DESPITE HAVING travelled far and wide after being snatched from their pen, nine live pigs have been recovered by the police and returned to their home.
Nine pigs worth $4,500 were apparently snatched between April 21 and 22 from the pen in which they were being kept at Mount Wynne. The nine pigs had been sharing this pen with 17 other pigs, and were watched over by a man who discovered the disappearance after he made checks when he came to take care of the pigs on the morning of April 22.
Investigations tracing the nine missing pigs ensued, leading law enforcement to Raymond Henry, a tyre fitter of Questelles. More information led the investigations to unearth the involvement of another, namely Kenny Gordon, a van conductor of Campden Park.
Henry and Gordon led police to Fairbaine Pasture where eight pigs were recovered. The final pig was then recovered in Questelles, and therefore 17 became 26 once more.
The animals belong to Beverly Reddock of Kingstown, who faced the two men in court as the complainant, while they stood in
the dock. Henry and Gordon pointed the finger of blame at each other when they appeared before Senior Magistrate Rickie Burnett.
Henry indicated that at 12 in the night Gordon had asked him to go for a work, and he went with him.
“If a man is going to take you to a place midnight to remove nine pigs…what is going through your head?” Burnett asked him.
Henry stated that he had asked the man why they were going so late.
Gordon removed himself from the main scene of the crime entirely. He said while sitting with his friend, he was offered a ride home by Henry who told him “We going on a mission.” However, Gordon was not for the mission, having a pregnant fiancée, and he said “boy me don’t want to get in nothing.”
However, when the other defendant came with a jeep full of pigs at 4 a.m., and although he doesn’t really “go pon a scene,” Gordon ended up going with him. He helped take out the pigs from the jeep when they reached their destination.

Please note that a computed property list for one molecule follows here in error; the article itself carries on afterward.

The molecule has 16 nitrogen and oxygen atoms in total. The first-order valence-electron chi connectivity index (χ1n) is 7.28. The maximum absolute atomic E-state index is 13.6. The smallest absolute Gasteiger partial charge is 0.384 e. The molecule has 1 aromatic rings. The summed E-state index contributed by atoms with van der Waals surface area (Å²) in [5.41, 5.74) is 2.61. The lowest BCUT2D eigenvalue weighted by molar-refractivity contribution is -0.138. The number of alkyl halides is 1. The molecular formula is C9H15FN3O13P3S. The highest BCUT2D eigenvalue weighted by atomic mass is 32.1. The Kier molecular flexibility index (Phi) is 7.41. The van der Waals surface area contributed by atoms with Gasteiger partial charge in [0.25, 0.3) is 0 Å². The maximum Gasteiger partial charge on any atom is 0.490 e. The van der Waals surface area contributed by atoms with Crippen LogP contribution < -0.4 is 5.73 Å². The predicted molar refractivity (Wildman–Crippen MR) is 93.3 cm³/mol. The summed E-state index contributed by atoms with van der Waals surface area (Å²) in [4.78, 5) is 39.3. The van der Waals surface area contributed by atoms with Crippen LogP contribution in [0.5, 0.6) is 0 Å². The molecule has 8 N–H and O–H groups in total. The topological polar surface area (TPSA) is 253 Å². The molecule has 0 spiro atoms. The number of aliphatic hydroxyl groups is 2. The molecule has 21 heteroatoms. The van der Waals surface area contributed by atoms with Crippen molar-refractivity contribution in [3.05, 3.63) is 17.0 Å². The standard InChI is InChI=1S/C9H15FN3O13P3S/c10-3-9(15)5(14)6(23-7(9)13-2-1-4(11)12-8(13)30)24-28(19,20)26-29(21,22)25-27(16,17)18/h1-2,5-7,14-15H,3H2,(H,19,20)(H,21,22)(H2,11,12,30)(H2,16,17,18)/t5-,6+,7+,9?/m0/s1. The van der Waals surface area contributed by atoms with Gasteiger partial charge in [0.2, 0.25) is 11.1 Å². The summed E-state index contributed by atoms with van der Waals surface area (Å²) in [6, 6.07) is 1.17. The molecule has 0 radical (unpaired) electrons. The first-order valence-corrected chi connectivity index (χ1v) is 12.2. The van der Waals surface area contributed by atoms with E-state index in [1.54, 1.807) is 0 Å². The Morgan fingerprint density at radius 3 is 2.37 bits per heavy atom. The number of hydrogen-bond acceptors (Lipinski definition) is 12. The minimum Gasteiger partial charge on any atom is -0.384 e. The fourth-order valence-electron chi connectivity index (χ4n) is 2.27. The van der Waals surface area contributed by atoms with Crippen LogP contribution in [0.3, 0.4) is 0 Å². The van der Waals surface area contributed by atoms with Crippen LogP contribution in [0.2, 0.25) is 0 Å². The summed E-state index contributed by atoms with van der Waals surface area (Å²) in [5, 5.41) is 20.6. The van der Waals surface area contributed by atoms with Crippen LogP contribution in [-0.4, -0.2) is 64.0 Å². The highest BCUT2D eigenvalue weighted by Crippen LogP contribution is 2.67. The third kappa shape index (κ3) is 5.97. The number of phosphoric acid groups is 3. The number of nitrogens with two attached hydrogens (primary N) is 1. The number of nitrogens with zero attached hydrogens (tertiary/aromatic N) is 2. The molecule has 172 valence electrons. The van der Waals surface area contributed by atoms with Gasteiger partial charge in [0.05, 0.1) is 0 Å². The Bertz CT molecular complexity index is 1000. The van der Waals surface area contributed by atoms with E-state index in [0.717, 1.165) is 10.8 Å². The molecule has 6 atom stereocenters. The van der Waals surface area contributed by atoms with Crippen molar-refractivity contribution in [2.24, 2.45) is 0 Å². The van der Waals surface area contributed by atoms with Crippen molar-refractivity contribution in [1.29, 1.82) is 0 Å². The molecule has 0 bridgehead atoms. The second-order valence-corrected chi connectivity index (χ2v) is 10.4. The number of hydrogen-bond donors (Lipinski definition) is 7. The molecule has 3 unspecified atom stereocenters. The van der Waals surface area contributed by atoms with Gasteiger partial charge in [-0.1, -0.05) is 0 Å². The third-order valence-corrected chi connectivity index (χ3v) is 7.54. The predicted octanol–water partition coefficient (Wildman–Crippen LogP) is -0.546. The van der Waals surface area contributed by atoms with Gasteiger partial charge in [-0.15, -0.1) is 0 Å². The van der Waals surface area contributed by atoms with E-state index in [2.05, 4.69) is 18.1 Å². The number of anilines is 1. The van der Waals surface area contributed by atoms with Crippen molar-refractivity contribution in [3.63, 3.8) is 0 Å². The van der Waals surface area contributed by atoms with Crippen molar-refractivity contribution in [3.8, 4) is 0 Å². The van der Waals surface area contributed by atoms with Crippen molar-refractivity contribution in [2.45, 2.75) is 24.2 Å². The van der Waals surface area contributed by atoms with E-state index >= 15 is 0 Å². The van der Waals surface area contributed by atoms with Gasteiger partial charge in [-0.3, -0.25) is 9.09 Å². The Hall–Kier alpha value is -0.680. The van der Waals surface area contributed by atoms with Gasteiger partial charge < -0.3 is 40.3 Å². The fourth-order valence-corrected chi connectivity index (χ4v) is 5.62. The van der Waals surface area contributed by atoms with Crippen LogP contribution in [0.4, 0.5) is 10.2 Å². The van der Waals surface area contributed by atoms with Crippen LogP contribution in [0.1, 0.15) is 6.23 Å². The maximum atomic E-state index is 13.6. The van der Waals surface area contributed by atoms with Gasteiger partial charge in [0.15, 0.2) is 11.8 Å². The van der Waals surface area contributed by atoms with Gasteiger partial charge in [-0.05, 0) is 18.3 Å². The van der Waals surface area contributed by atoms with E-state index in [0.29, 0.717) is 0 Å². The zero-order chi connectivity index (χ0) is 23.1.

“I don’t know who and him been on a scene, but he come by my house with a jeep full of pig,” Gordon insisted.
Gordon was charged with between April 21 and 22, knowing or believing nine pigs to be stolen goods did dishonestly undertake in their retention and disposal for his own benefit.
Henry was charged with the theft of the nine pigs, the property of Reddock, between 21 and 22 of April.
Henry was considerably disgruntled at this course of events, grunting that Gordon was in fact there with him that night/morning.
This juggling of blame between the two had caused some amusement to those seated in the court, snorts of laughter breaking out from time to time.
“Both of you are still dishonest,” Burnett pointed out to Henry, “there’s nothing different between you.”
Reading his record Burnett reminded Henry about the goat he had stolen. “I don’t know nothing about the goat,” Henry insisted.
Gordon, slightly luckier than his co-accused, had only dabbled in marijuana, with one previous conviction.
Gordon apologized to the complainant, and said he was sorry for the distress caused from the situation. He again spoke about his pregnant fiancée, and stated that he prayed that the complainant would forgive him.
Henry grumbled some more before saying, “I ain’t really got nothing to say.”
“Both of you are in it… and both of you are going to the same place,” the Senior Magistrate told them.
In response to a last ditch effort to secure a fine, Burnett stated, “the answer is no.”
Henry, for the theft will spend nine months in the pen, with Gordon joining him for six months.(KR)
POLICE OFFICER escorting Raymond Henry (left) and Kenny Gordon from Kingstown Magistrate Court